Our analysis relies on two different criteria to assess the quality of health services: survival and employment, both measured five years after diagnosis. Clearly, employment is not a relevant indicator of wellness for all cancer patients. We exclude patients that are older than 59 years (approaching retirement) and younger than 21 (less likely to have entered the labor force) on the date of diagnosis. More than 70 percent of the total number of cancer patients is excluded from the analysis due to this restriction.

During the period 1987 to 2000, the hospital catchment structure was relatively stable. Most of the changes in the catchment structure were driven by catchment areas being merged (the total number of catchment areas decreased from 63 to 55 from 1987 to 2000). In our analysis, we rely on the catchment area structure that existed in 2000. We drop patients living (at the time of diagnosis) in local governments that did not belong to the same catchment area for the entire period (18 local governments). This implies dropping less than 2 percent of all patients. Our final sample consists of 46,720 cancer patients in 55 hospital catchment areas.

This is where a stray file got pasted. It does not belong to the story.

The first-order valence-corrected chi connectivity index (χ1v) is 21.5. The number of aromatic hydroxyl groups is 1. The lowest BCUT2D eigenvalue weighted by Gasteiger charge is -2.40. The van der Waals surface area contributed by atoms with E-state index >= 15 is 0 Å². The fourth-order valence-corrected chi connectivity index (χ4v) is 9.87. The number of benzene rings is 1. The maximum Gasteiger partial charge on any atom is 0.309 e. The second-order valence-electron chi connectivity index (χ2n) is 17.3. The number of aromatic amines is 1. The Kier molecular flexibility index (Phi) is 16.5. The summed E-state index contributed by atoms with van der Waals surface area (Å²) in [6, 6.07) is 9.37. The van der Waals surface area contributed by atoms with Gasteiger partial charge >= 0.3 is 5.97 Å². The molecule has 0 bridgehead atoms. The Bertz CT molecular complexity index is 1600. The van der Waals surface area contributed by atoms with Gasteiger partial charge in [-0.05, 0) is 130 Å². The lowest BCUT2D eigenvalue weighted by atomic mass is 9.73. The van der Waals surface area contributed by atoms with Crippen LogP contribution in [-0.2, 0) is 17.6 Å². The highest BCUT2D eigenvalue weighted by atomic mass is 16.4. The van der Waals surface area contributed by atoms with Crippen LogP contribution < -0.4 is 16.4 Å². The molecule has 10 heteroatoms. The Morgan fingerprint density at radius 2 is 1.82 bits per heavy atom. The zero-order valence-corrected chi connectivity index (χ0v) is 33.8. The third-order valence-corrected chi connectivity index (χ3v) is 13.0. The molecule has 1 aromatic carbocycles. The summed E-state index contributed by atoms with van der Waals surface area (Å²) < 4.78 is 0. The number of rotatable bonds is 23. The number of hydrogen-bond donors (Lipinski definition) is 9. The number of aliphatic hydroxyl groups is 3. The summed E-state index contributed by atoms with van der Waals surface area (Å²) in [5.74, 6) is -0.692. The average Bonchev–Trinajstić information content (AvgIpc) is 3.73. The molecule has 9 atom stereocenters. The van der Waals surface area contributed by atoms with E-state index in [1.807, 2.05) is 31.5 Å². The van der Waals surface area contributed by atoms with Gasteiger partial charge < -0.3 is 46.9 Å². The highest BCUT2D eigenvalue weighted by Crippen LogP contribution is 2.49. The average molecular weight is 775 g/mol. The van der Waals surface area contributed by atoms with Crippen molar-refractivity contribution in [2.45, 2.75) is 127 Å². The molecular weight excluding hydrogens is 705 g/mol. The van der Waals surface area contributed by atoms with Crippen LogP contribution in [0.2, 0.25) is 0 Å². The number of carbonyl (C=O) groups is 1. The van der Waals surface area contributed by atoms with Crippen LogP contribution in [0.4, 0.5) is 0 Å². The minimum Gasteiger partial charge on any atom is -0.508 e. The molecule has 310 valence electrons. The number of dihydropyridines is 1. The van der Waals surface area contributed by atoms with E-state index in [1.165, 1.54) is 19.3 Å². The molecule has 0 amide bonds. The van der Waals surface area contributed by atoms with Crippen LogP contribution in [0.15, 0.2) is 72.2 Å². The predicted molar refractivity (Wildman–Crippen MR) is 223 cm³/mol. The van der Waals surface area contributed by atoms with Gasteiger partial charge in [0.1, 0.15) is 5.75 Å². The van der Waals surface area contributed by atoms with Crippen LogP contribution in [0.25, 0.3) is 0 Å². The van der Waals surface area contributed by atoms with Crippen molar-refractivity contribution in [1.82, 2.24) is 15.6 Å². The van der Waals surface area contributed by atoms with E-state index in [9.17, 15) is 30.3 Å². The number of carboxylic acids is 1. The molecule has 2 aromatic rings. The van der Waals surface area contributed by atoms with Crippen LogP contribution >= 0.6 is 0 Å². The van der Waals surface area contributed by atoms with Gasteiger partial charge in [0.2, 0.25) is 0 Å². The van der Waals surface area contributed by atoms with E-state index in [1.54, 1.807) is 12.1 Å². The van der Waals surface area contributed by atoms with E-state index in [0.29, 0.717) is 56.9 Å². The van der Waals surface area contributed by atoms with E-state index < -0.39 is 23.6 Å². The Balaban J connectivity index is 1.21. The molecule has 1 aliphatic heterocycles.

Empirical approach

Our strategy is to view the outcome of a cancer patient as depending on characteristics of the disease, characteristics of the patient (in addition to the disease) and the hospital to which the patient belongs. In addition, general time trends and random variation may affect the outcomes. In order to obtain estimates of outcome differences across hospital catchment areas, conditional on the composition of the patients, we base our analysis on the following model (cf. [2]):


Yijt is an outcome measure that takes a value of one if patient i who is a resident in hospital catchment area j is alive/working five years after being diagnosed with cancer for the first time on date t, and zero otherwise. Diseasei is a vector consisting of variables describing the characteristics of the diseases such as the cancer type (the most detailed International Classification of Diseases, 7th revision) and the degree of metastasis at the time of diagnosis. Patchari is a vector containing variables describing the patients' demographic and socio-economic status (age, education level, gender and marital status), but we also include labor market status and industry affiliation (41 dummies) for the year prior to diagnosis. Labor market status before diagnosis is a proxy for unobserved patient characteristics, such as the patients general health status and general attachment to the labor market. For a full description of all included control variables, see Table Table11.